My research brings into conversation a broad range of themes and tendencies in modern and contemporary French thought. I am particularly interested in theology, atheism and secularism, and philosophical accounts of the human being.
My 2015 book French Philosophy Today surveys the current state of French thought by looking at new figures of the human in the philosophy of Alain Badiou, Quentin Meillassoux, Catherine Malabou, Michel Serres and Bruno Latour.
In Difficult Atheism (2011) I compare and evaluate the atheological philosophies of Alain Badiou, Quentin Meillassoux and Jean-Luc Nancy.
Phenomenology or Deconstruction (2009) interrogates the relation between those two philosophical tendencies, with a particular focus on the work of Maurice Merleau-Ponty, Paul Ricoeur and Jean-Luc Nancy.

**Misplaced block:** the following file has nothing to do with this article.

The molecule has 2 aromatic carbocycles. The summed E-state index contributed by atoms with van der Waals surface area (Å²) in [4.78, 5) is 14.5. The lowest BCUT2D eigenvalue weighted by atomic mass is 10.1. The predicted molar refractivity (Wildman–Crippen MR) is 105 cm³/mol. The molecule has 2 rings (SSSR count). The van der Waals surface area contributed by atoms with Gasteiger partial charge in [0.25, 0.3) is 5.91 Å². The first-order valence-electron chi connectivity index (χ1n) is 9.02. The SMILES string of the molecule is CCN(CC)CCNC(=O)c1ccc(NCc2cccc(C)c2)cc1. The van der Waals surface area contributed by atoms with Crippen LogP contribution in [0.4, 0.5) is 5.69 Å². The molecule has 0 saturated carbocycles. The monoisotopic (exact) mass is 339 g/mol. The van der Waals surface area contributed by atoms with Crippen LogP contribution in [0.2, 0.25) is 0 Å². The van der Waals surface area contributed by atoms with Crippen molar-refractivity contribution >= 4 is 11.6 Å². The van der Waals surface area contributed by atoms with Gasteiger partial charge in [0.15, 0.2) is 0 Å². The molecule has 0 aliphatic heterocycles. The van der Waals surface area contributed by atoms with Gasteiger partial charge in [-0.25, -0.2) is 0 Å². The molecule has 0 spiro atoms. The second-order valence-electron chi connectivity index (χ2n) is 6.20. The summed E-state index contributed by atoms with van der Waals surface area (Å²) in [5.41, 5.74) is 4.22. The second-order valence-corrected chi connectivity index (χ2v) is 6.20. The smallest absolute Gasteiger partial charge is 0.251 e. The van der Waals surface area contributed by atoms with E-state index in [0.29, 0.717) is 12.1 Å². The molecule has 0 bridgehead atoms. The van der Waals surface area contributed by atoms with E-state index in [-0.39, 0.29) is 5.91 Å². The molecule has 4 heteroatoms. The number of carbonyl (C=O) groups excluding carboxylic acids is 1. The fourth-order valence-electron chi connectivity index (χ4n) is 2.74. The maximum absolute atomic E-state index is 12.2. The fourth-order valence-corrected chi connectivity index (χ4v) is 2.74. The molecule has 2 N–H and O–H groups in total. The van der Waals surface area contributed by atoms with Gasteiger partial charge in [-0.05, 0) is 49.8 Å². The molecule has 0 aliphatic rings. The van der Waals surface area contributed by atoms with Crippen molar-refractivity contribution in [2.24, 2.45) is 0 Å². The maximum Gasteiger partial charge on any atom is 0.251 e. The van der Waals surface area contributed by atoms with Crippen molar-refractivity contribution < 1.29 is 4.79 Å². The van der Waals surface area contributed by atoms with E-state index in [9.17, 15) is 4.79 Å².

I am currently completing a monograph on the thought of Michel Serres.
I am also writing two series of books which open conversations between philosophy and theology. The first is a series of three volumes on Reformed theology in relation to Derrida, Foucault and Deleuze. The second series journeys through the Bible from Genesis to Revelation with a view to generating tools of cultural critique. The first volume, on Genesis chapters 1 and 2 was published in October 2017.
My passion for communicating philosophical ideas to a broad audience runs through my teaching and research. My 2011 book From Plato to Postmodernism tells the story of the history of Western culture through its philosophy, literature, music and art.
Across all of these publications, my work consistently seeks to invite into conversation positions, thinkers and approaches that are not customarily considered together. The methodology I have developed and continue to refine in all these studies can be summarised in the injunction audi alteram partem (listen to the other side).